Pentagon admits weapons-drop fail as anti-ISIS operation hits $424mn
The Pentagon has admitted that a chunk of its cache of weapons meant for Kurdish forces battling Islamic State militants in Kobani has fallen into terrorist hands. The Turkish president has been voicing his frustration with Washington over this.
On Wednesday, the US defense body went against earlier government claims that American weapons always reach its intended destinations and had to concede that two bundles out of a total of 28 intended for the Kurds have indeed ended up with the terrorists.
The militants’ advances on the Syrian-Turkish border are what spurred Washington into action in the first place.
This comes as the Islamic State (IS, formerly ISIS/ISIL) posted a video showing off brand-new American hardware in boxes with English writing and a parachute splayed out just beside the windfall.
"Yesterday we announced that one resupply bundle went astray and was destroyed. We have since relooked at that and we have determined that a second bundle also went astray and probably fell into enemy hands," Pentagon spokesman Army Colonel Steve Warren said.
One of the bundles was later destroyed in an airstrike.
The video itself caused quite a stir on the social media landscape with users ‘thanking’ Washington for delivering the arms into the wrong hands, something the US has in the past vowed to avoid.
The previous day saw a much more optimistic White House, when Deputy National Security Advisor Ben Rhodes insisted to CNN that the administration feels “very confident that, when we air drop support as we did into Kobani… we’ve been able to hit the target in terms of reaching the people we want to reach.”
It was Washington which earlier maintained that the air drops were of the utmost urgency for the border town of Kobani to remain intact, and that it was high time to take a more drastic approach to “degrading and destroying” the IS, which outnumbered and outgunned the Syrian-Kurdish resistance.
The fight against IS terrorists has so far cost Washington approximately $424 million since the start of the operation on August 8, according to the Pentagon spokesman, Rear Admiral John Kirby. He averaged the defense body’s spending to be around $7.6 million a day.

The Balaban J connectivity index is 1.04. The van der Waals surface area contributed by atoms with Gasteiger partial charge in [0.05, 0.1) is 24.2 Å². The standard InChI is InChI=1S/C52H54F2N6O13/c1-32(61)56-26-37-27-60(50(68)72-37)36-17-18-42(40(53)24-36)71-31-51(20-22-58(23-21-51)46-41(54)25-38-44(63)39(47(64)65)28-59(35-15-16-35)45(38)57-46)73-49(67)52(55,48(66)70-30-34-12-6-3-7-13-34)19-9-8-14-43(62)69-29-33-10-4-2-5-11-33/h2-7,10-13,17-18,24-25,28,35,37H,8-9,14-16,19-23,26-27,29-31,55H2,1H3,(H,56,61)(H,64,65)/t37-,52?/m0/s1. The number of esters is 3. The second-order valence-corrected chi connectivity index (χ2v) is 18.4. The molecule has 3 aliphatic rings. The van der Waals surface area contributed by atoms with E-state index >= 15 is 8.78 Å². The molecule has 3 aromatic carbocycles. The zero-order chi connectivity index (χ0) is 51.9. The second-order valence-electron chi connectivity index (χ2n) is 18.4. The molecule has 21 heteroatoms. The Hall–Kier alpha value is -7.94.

The Syria campaign has so far lasted about a month. American air strikes there have so far killed 553 people, including 32 civilians.
But the current failure to deliver lethal equipment into the right hands is not an isolated incident – merely the latest in a series of gains by IS terrorists rampaging through northern Syria and Iraq, where millions of dollars in American equipment had already been collected from abandoned military bases.
It has in some circles become common sense that the threat posed by the IS has been greatly facilitated by America, whose weapons manufacturers are now reaping the benefits of the destruction caused by the terrorists by advocating for more weapons exports.
“In terms of the companies’ interests, profit and revenue, surely war facilitates that if you’re a defense industry. The irony is that the US and the larger coalition is using these weapons oftentimes against Islamic State, which has been armed inadvertently by the US and these Sunni-coalition countries. Because we provided arms in the context of the Arab awakening to support the uprising against [Alawite (Shiite) Syrian President] Assad. And Islamic State ended up prying these weapons away from the so-called ‘moderate Syrian rebels’, as well as by scaring the Iraqi federal forces into submission. And the US had been arming to the teeth the Iraqi government,” Max Abrahms, an expert on terrorism at Northeastern University, told RT.
“It has emerged that what was done was wrong,” came the reaction from Turkish President Tayyip Erdogan, as cited by Hurriyet Daily News, when word of the delivery failure broke.
Turkey was adamantly opposed to any deliveries – military or otherwise – to Kurdish forces, which it views as ‘terrorists’. It was in fact the PYD [the Syrian-Kurdish Democratic Union Party forces] that bore the brunt of the IS onslaught on the Syrian-Turkish border town, as Istanbul’s tanks kept a watchful eye from a distance.
When asked earlier if it would intervene to help repel the terrorist group that earlier promised to “liberate Istanbul,” the Turkish government said it would, only in the event of Turkish soldiers being endangered. It referred to the troops guarding a historical landmark inside Syria the Turkish believe to be rightfully theirs.
Now Erdogan also appears frustrated that the Kurdish forces were sent any weapons at all.
“We told [US President Barack Obama] that ‘Support that you will lend to the PYD and the PKK is not acceptable to us.’” He could have been referring to a weekend conversation with the US leader, who tried to implore him to reconsider the air drops.
“Two days passed, we are in the third/fourth day, Kobani didn’t fall. Moreover, I have difficulty in understanding why Kobani is this much strategic for [the US], because there are no civilians left in Kobani anymore; 200,000 people crossed into Turkey and we are hosting them. Only around 2,000 fighters are left in Kobani and they didn’t say ‘yes’ to Peshmerga first, but now, at the last moment, they said ‘yes’. And we told [Obama] we would be ‘helpful’ about this.”
“Such an operation cannot be defined and explained. That’s to say, a healthy comment cannot be made in regards to whether a result will be obtained through this or not. To whom and to where you are lending support, everything is obvious,” the Turkish leader claimed.